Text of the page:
I know this is not what most of you want to hear.  I know this is not in your comfort zone.

But here’s the good news:  When you make your initial contact, you don’t have to sell anything.

You just want to introduce yourself and get permission to send them some information by email.  We’ll talk about what to send them later.  For now, the goal is getting the email addressing and getting the permission.

If possible during this first contact, you also want to find out whether there is an actual need or interest for your service.  Again, this will be covered later.

Choosing a tactic

What’s the best approach for one-to-one outreach?

I know this is not the most popular answer, but the phone is the best approach because you get immediate feedback to your questions.  Of course, not everyone is comfortable with it.  It’s pretty time-consuming and frustrating if you are doing it yourself.  And many worry that it conveys the wrong image which is understandable.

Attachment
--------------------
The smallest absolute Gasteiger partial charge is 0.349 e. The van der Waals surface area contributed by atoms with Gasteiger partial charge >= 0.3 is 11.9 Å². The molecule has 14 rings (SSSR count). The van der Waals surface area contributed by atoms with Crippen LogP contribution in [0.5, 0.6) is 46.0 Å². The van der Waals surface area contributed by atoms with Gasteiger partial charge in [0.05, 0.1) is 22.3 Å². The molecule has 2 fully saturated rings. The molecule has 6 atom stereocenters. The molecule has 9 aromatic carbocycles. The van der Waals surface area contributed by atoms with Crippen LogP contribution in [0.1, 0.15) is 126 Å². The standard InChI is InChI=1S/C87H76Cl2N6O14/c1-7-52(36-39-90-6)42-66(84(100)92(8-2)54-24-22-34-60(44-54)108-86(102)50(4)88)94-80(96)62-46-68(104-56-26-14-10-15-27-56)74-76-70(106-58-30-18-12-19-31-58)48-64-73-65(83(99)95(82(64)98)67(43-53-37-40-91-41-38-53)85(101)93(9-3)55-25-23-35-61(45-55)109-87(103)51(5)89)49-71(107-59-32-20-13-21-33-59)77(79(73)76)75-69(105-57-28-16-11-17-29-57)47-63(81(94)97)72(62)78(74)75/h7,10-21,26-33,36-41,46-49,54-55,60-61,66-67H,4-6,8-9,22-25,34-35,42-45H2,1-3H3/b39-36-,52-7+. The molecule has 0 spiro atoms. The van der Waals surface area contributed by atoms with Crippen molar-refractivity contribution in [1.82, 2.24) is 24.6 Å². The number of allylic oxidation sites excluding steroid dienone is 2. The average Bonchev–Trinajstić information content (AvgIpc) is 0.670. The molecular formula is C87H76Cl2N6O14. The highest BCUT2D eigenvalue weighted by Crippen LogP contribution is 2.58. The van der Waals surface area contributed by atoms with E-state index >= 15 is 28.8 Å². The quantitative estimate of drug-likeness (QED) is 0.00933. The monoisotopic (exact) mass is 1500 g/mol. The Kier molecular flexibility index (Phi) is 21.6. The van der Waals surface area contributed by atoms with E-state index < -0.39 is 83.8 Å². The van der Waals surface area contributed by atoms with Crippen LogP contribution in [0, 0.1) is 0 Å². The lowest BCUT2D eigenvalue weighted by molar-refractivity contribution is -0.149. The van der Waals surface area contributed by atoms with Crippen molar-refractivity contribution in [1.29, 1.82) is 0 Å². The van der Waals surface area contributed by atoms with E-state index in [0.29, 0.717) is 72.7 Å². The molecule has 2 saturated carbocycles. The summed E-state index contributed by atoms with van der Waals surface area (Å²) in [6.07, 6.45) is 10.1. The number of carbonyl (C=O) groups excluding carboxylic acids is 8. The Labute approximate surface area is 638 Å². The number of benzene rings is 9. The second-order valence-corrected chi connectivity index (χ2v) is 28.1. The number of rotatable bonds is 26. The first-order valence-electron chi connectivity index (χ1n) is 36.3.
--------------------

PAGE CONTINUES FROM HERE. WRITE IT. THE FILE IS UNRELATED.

If you decide to use direct mail, a short letter is all you need to introduce yourself.  But in order to get feedback from your prospects, you’ll need an offer – some type of informational piece that will help to answer your prospects’ questions or concerns, and at the same time, will tell you a little bit about their needs or interests.

Email is the same as direct mail.  A short introductory sales letter that includes an informational offer should get you started and should generate some interest.

It’s easy to get bogged down on the details of your follow-up plan, but the most important part of it is consistency.

At the risk of being repetitive, remember this is just the start of the relationship.  Don’t expect to close any deals with this first contact.  It could happen, but don’t expect it.